First up was My Korean Deli - Risking it All For a Convenience Store by Ben Ryder Howe.
From the publisher Doubleday Canada:
This sweet and funny tale of a preppy literary editor buying a Brooklyn deli with his Korean in-laws is about family, class, culture clash, and the quest for authentic experiences in an increasingly unreal city.
It starts with a simple gift, when Ben Ryder Howe's wife, the daughter of Korean immigrants, decides to repay her parents' self-sacrifice by buying them a store. Howe, an editor at the rarefied Paris Review, reluctantly agrees to go along. However, things soon become a lot more complicated. After the business struggles, Howe finds himself living in the basement of his in-laws' Staten Island home, commuting to the Paris Review offices in George Plimpton's Upper East Side townhouse by day, and heading to Brooklyn at night to slice cold cuts and peddle lottery tickets. The book follows the store's tumultuous lifespan, and along the way paints the portrait of an extremely unlikely partnership between characters across society, from the Brooklyn ghetto to Seoul to Puritan New England. Owning the deli becomes a transformative experience for everyone involved as they struggle to salvage the original gift — and the family — while sorting out issues of values, work and identity."
And second up was Poser - My Life in Twenty Three Yoga Poses by Claire Dederer.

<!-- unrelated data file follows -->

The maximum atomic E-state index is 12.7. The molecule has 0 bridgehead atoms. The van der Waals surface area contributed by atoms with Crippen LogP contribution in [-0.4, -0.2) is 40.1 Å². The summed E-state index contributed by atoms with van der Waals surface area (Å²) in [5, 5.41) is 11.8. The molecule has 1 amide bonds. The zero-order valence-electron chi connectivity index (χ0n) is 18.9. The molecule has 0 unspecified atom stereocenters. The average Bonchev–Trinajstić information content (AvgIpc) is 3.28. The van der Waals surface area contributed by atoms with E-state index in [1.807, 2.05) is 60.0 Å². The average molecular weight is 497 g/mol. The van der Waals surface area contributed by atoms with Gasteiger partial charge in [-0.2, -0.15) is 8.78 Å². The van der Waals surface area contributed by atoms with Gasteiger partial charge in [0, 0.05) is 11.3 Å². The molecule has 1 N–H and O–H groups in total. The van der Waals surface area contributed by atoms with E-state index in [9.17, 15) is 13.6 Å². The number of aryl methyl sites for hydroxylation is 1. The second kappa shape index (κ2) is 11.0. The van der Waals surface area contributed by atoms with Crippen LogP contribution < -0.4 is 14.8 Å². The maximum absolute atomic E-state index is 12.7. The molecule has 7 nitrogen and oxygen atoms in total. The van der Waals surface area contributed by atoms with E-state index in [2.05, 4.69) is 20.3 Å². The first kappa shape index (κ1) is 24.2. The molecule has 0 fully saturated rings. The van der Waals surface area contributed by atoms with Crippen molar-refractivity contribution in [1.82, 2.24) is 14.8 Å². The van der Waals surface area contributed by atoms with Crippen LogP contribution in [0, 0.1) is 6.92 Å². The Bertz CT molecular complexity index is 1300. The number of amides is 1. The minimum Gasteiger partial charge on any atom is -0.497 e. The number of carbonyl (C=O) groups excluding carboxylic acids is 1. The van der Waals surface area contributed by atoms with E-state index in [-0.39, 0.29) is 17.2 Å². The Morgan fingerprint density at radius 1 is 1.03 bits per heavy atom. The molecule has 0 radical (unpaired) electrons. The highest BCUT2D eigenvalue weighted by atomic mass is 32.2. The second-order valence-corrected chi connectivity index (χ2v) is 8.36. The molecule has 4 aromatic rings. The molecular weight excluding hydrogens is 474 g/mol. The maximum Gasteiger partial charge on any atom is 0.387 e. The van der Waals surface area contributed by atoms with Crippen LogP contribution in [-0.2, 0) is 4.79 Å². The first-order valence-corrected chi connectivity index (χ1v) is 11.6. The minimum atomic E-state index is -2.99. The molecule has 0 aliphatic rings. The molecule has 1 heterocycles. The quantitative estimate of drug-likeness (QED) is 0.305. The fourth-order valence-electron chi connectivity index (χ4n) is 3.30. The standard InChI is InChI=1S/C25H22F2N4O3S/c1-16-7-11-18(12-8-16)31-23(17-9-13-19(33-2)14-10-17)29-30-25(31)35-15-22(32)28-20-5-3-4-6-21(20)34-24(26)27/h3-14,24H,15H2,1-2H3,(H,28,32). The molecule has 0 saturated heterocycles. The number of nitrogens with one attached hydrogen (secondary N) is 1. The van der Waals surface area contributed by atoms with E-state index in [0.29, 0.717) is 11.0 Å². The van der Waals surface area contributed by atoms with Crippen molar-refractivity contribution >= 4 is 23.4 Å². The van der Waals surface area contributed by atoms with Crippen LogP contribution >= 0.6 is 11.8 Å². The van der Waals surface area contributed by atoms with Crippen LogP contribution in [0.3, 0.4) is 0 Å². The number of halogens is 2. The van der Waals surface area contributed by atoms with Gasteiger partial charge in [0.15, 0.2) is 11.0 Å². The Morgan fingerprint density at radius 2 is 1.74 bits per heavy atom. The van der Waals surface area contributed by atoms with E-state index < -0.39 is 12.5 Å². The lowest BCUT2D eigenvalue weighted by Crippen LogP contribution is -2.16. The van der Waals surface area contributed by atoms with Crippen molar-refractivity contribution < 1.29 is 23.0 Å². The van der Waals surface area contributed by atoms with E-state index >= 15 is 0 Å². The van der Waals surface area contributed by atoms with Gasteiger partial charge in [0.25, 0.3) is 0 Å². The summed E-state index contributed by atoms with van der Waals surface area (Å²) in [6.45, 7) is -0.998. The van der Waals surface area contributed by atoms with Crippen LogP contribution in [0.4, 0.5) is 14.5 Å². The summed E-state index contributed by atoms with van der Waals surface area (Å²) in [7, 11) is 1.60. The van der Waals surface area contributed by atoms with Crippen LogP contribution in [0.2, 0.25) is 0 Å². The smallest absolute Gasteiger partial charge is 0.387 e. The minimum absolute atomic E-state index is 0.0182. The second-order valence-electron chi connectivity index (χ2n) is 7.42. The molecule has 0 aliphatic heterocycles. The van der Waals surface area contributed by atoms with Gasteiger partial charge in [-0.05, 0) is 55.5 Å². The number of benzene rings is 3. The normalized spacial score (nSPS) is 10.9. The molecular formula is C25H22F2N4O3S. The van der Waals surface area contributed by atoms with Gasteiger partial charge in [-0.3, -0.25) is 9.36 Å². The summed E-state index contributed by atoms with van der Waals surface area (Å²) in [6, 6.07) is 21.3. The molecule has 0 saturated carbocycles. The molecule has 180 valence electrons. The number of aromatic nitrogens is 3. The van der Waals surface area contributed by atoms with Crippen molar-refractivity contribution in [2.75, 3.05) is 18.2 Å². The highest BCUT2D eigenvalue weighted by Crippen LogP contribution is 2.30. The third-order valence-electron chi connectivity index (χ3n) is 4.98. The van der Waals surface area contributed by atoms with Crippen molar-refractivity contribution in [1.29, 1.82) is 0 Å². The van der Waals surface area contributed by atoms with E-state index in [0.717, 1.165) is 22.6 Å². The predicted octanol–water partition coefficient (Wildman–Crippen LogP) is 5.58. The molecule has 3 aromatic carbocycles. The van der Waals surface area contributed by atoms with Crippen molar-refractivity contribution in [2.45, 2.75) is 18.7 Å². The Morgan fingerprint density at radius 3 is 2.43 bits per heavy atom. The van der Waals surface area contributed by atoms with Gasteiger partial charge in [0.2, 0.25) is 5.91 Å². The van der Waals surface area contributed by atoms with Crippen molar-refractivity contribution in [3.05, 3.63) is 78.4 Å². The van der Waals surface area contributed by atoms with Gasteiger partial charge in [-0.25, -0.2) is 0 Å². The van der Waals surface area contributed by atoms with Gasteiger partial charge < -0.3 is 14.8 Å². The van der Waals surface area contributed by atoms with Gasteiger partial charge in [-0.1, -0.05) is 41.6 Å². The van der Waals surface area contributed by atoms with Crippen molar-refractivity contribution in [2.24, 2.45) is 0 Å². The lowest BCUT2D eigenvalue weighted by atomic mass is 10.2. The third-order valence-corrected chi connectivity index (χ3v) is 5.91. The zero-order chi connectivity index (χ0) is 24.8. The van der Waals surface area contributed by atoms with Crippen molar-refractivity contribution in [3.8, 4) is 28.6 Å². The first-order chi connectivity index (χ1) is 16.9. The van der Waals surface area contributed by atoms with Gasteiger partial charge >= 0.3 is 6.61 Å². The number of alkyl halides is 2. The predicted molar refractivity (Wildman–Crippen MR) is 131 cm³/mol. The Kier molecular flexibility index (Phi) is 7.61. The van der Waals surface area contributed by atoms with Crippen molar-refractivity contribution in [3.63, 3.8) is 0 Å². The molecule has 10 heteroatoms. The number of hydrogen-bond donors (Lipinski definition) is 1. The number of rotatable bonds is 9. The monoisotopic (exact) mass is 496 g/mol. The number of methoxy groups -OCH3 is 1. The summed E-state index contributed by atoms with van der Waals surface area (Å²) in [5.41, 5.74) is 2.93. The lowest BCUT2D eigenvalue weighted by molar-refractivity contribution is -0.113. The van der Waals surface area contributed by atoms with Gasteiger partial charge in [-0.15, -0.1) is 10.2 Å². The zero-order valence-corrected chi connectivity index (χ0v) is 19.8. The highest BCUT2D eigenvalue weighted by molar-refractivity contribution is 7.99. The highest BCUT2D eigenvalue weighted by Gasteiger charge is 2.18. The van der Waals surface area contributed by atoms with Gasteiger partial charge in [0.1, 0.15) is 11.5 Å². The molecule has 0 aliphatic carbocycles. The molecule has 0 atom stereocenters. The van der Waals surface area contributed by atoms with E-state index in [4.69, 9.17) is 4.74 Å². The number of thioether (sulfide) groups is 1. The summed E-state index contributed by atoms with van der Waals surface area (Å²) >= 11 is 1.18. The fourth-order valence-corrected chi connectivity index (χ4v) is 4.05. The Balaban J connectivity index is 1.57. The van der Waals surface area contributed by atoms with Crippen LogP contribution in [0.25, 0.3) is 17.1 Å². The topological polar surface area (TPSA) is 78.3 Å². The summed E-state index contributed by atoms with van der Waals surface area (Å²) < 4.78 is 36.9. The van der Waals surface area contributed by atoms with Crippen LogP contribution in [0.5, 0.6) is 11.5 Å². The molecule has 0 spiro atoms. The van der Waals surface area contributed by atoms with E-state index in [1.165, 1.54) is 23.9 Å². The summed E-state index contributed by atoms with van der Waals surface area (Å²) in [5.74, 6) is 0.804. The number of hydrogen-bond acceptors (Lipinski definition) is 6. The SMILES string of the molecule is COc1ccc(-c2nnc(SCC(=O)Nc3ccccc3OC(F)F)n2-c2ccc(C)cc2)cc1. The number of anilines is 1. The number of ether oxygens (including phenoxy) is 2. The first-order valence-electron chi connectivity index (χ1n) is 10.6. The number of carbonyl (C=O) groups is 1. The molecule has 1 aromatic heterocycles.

From the publisher Farrar, Straus and Giroux:
Ten years ago, Claire Dederer put her back out while breastfeeding her baby daughter. Told to try yoga by everyone from the woman behind the counter at the co-op to the homeless guy on the corner, she signed up for her first class. She fell madly in love.
Over the next decade, she would tackle triangle, wheel, and the dreaded crow, becoming fast friends with some poses and developing long-standing feuds with others. At the same time, she found herself confronting the forces that shaped her generation. Daughters of women who ran away to find themselves and made a few messes along the way, Dederer and her peers grew up determined to be good, good, good—even if this meant feeling hemmed in by the smugness of their organic-buying, attachment-parenting, anxiously conscientious little world. Yoga seemed to fit right into this virtuous program, but to her surprise, Dederer found that the deeper she went into the poses, the more they tested her most basic ideas of what makes a good mother, daughter, friend, wife—and the more they made her want something a little less tidy, a little more improvisational. Less goodness, more joy.
Poser is unlike any other book about yoga you will read—because it is actually a book about life. Witty and heartfelt, sharp and irreverent, Poser is for anyone who has ever tried to stand on their head while keeping both feet on the ground."
(Over the Counter is a regular feature at A Bookworm's World. I've sadly come the realization that I cannot physically read every book that catches my interest as it crosses over my counter at the library. But... I can mention them and maybe one of them will catch your eye as well. See if your local library has them on their shelves!)